The FCC has opened the priority filing window to tribes and Alaska Native Villages, the first of its kind, for spectrum in the 5G band, and it will last six months. Those tribes and villages can get free spectrum before any commercial auction of the spectrum for wireless.
The window closes Aug. 3.
"This is the first time in the FCC’s history that we have ever given Tribal entities a priority window to obtain spectrum licenses for wireless broadband. I hope that they will take advantage of it," said FCC Chairman Ajit Pai.
A politically divided FCC voted last July to convert the 2.5 GHz band from one reserved for educational (EBS) licenses to flexible licenses that can be used for 5G, and to auction current unassigned spectrum (white spaces) in the band.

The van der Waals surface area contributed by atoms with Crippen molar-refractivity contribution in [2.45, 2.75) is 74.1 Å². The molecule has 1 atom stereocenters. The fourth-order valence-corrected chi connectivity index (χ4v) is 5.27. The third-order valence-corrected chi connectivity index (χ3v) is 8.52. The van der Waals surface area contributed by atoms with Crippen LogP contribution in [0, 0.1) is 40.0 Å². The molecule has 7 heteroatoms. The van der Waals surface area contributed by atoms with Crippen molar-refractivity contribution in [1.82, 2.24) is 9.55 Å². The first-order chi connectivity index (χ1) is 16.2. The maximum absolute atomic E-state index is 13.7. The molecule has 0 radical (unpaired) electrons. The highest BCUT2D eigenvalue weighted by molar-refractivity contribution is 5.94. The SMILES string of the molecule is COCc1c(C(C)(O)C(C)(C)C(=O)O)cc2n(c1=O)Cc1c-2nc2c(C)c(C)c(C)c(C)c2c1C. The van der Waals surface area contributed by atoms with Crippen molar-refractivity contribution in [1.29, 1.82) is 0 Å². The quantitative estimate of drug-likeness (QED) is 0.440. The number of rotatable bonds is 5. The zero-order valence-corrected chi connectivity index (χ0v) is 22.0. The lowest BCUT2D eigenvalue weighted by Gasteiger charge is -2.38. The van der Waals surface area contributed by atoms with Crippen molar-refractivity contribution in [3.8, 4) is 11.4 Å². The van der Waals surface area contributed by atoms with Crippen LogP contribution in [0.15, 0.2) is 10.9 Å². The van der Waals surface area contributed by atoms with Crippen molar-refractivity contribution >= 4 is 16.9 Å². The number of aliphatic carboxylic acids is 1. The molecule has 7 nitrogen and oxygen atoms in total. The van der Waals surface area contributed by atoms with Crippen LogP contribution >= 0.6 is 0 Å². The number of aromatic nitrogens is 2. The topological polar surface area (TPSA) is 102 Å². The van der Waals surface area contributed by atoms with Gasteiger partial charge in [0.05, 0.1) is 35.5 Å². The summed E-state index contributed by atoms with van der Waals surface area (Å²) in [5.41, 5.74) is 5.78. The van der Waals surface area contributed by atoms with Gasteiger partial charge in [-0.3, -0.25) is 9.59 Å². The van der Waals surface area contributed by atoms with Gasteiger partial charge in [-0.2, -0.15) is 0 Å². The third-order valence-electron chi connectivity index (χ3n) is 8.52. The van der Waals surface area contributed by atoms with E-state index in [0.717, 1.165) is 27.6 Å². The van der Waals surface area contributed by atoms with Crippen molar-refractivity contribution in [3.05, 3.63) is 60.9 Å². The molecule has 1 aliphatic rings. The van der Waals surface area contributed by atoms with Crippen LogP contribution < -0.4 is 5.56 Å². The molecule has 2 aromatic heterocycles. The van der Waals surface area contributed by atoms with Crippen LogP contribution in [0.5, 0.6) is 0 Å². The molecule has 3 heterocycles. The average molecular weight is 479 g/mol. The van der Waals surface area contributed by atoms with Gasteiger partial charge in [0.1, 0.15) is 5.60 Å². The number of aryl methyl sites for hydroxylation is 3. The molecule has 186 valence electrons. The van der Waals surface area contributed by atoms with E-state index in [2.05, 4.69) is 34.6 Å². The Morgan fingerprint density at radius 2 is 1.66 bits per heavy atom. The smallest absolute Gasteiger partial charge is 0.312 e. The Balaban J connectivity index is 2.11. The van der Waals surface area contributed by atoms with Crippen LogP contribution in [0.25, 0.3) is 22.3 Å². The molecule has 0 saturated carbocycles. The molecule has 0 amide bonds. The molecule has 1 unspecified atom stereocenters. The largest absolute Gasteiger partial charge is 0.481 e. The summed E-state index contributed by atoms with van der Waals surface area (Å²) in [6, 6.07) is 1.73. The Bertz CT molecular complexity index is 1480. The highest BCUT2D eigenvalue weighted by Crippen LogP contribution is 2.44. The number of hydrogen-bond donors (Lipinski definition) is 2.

The Democrats on the FCC saw the sunsetting of the EBS-controlled band as an abdication of an important educational mission, and strongly dissented on that part of the item. The Republicans said they were putting dramatically underused spectrum to its highest, best use--5G--and reforming "arcane" rules.
One thing the Democrats did support was giving the tribal communities a priority window to obtain unassigned spectrum to serve tribal lands--the only part they approved. House Democrats had been concerned that an initial 60-day window was not enough time and made that concern known.
The FCC had said in the Report and Order that several tribal entities had suggested that 60-day application window, but did not declare it a done deal, saying instead it would leave that call to the Wireless Telecommunications Bureau.
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